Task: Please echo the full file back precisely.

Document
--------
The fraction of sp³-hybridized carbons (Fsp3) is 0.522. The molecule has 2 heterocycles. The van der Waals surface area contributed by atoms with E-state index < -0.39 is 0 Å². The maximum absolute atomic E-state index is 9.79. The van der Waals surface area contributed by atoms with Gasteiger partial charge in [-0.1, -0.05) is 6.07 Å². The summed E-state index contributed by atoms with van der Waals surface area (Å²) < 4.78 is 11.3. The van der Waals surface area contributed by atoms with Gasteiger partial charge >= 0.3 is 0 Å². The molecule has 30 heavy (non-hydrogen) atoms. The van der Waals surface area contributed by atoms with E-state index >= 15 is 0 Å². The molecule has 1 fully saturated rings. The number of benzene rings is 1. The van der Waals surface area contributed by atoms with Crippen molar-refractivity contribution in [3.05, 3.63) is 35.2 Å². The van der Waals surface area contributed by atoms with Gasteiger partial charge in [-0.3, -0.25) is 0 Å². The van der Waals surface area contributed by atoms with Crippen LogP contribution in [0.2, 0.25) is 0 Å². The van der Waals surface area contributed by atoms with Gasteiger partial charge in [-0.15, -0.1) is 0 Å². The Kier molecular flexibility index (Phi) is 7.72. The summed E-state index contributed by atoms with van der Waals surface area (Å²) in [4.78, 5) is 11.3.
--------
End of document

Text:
The fraction of sp³-hybridized carbons (Fsp3) is 0.522. The molecule has 2 heterocycles. The van der Waals surface area contributed by atoms with E-state index < -0.39 is 0 Å². The maximum absolute atomic E-state index is 9.79. The van der Waals surface area contributed by atoms with Gasteiger partial charge in [-0.1, -0.05) is 6.07 Å². The summed E-state index contributed by atoms with van der Waals surface area (Å²) < 4.78 is 11.3. The van der Waals surface area contributed by atoms with Gasteiger partial charge >= 0.3 is 0 Å². The molecule has 30 heavy (non-hydrogen) atoms. The van der Waals surface area contributed by atoms with E-state index >= 15 is 0 Å². The molecule has 1 fully saturated rings. The number of benzene rings is 1. The van der Waals surface area contributed by atoms with Crippen molar-refractivity contribution in [3.05, 3.63) is 35.2 Å². The van der Waals surface area contributed by atoms with Gasteiger partial charge in [-0.3, -0.25) is 0 Å². The van der Waals surface area contributed by atoms with Crippen LogP contribution in [0.2, 0.25) is 0 Å². The van der Waals surface area contributed by atoms with Gasteiger partial charge in [-0.15, -0.1) is 0 Å². The Kier molecular flexibility index (Phi) is 7.72. The summed E-state index contributed by atoms with van der Waals surface area (Å²) in [4.78, 5) is 11.3.